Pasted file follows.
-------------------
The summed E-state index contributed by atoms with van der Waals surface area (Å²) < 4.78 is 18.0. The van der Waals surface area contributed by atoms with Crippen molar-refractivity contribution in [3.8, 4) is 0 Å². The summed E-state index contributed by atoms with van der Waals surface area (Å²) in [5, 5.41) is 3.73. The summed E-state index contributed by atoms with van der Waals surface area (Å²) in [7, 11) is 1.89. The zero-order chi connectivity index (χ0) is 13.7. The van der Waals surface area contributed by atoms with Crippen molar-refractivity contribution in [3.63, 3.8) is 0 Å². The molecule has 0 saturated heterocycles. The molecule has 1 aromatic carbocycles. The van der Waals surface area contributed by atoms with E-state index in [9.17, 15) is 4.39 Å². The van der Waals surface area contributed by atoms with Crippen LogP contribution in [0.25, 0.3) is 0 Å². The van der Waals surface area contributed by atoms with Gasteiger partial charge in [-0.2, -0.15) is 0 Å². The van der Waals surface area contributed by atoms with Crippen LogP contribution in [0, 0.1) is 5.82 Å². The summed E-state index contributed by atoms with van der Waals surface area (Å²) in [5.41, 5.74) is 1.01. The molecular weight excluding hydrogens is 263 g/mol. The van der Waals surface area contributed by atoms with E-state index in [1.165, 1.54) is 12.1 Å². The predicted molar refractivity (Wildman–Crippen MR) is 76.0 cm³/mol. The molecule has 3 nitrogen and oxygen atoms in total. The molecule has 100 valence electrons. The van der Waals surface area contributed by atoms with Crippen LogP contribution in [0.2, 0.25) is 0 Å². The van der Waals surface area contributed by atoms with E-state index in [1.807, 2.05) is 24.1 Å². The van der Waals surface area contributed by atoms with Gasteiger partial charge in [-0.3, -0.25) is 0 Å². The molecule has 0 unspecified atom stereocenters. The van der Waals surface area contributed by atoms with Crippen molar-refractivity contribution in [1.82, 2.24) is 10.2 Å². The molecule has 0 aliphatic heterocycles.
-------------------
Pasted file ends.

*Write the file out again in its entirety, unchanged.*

The summed E-state index contributed by atoms with van der Waals surface area (Å²) < 4.78 is 18.0. The van der Waals surface area contributed by atoms with Crippen molar-refractivity contribution in [3.8, 4) is 0 Å². The summed E-state index contributed by atoms with van der Waals surface area (Å²) in [5, 5.41) is 3.73. The summed E-state index contributed by atoms with van der Waals surface area (Å²) in [7, 11) is 1.89. The zero-order chi connectivity index (χ0) is 13.7. The van der Waals surface area contributed by atoms with Crippen molar-refractivity contribution in [3.63, 3.8) is 0 Å². The molecule has 0 saturated heterocycles. The molecule has 1 aromatic carbocycles. The van der Waals surface area contributed by atoms with E-state index in [9.17, 15) is 4.39 Å². The van der Waals surface area contributed by atoms with Crippen LogP contribution in [0.25, 0.3) is 0 Å². The van der Waals surface area contributed by atoms with Gasteiger partial charge in [-0.2, -0.15) is 0 Å². The van der Waals surface area contributed by atoms with Crippen LogP contribution in [0, 0.1) is 5.82 Å². The summed E-state index contributed by atoms with van der Waals surface area (Å²) in [5.41, 5.74) is 1.01. The molecular weight excluding hydrogens is 263 g/mol. The van der Waals surface area contributed by atoms with E-state index in [1.165, 1.54) is 12.1 Å². The predicted molar refractivity (Wildman–Crippen MR) is 76.0 cm³/mol. The molecule has 3 nitrogen and oxygen atoms in total. The molecule has 100 valence electrons. The van der Waals surface area contributed by atoms with Crippen LogP contribution in [0.2, 0.25) is 0 Å². The van der Waals surface area contributed by atoms with E-state index in [1.807, 2.05) is 24.1 Å². The van der Waals surface area contributed by atoms with Gasteiger partial charge in [-0.3, -0.25) is 0 Å². The molecule has 0 unspecified atom stereocenters. The van der Waals surface area contributed by atoms with Crippen molar-refractivity contribution in [1.82, 2.24) is 10.2 Å². The molecule has 0 aliphatic heterocycles.